ask dr-robert

ask dr-robert ask psychologist todos santos ask psychologist dr robert saltzman

Dear Dr Saltzman,

After having visited your website, I thought that you could help me by

answering these questions:

When is child sexual experimentation just

not normal?

What is the age limit for childhood sexual contact to be qualified as


Whenever we talk about childhood incest the first thing that comes to

mind is abuse, isn't childhood incest the same as normal childhood

sexual experimentation?

I just want to add a third one. I am very much curious to know why you

are offering this kind of service for free?


ask dr-robert

Hello, James--

Childhood sexual experimentation between two children of roughly similar ages is normal. Most children have had sexual contact with other children at times during childhood, and this is an expected part of child development. In keeping with their judgmental and largely negative understanding of human sexuality, religious fundamentalists, prudes, hypocrites, and other purveyors of "morality" often try to demonize any kind of sexuality other than straight intercourse between legally married partners. These sex-hating, sex-fearing types frequently attempt to portray childhood sexuality as something wicked, claiming that a child's interest in sex, or that child's experimenting sexually with others is somehow perverse or abnormal, but this is simply mistaken. A child's interest is sex is entirely normal, and, in fact, is genetically programmed in the human brain.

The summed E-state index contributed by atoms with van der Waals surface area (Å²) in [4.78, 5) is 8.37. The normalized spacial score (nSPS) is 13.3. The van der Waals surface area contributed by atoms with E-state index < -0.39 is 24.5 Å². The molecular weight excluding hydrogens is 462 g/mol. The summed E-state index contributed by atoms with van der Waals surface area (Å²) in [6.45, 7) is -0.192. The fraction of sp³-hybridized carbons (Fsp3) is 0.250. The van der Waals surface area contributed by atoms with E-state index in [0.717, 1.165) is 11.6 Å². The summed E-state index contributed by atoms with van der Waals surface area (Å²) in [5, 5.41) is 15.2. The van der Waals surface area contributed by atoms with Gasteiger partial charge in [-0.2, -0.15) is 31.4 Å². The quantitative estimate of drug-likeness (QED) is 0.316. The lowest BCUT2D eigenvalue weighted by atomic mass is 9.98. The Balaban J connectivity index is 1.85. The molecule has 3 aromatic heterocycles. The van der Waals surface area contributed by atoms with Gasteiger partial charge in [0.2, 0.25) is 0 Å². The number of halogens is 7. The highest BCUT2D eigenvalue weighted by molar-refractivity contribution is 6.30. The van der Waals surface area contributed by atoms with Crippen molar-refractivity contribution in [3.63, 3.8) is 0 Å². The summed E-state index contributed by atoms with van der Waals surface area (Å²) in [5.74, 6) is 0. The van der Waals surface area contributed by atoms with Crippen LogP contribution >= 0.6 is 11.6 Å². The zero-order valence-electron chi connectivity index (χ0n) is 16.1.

ask dr-robert

There is no age limit, about which you asked, because curiosity about sex and sexual experimentation at any age are normal features of human life. This does not mean that sexual acting out between children, and particularly between siblings, should be condoned, allowed, or encouraged, but only that most instances of it would best be seen and understood as a kind of developmental play, very different indeed from adult sexuality. Certainly projecting onto the child the adult fears, adult superstitions, adult disappointments, and adult religious biases towards behaviors which arise innocently, and in response to powerful, often stormy processes of physical and intellectual maturation is unfair to the child--a mark of unskillful parenting.

ask dr-robert

The prohibition of incest is a legal matter and also a cultural taboo, but obviously incest is both desired and experienced by many, because if it were not, there would be no need for such strong taboos against it. By the way, incest usually refers only to actual sexual intercourse. Other forms of sexual contact between close relatives is not technically incest, and in some cultures even is quite normal. For example, according to psychologist Gregory Bateson, in traditional Balinese families, mothers routinely stroke the penises of their young sons, and such behavior is considered no more incestuous than breast-feeding. Ordinary sexual experimentation between children within the same family is definitely not incest.

ask dr-robert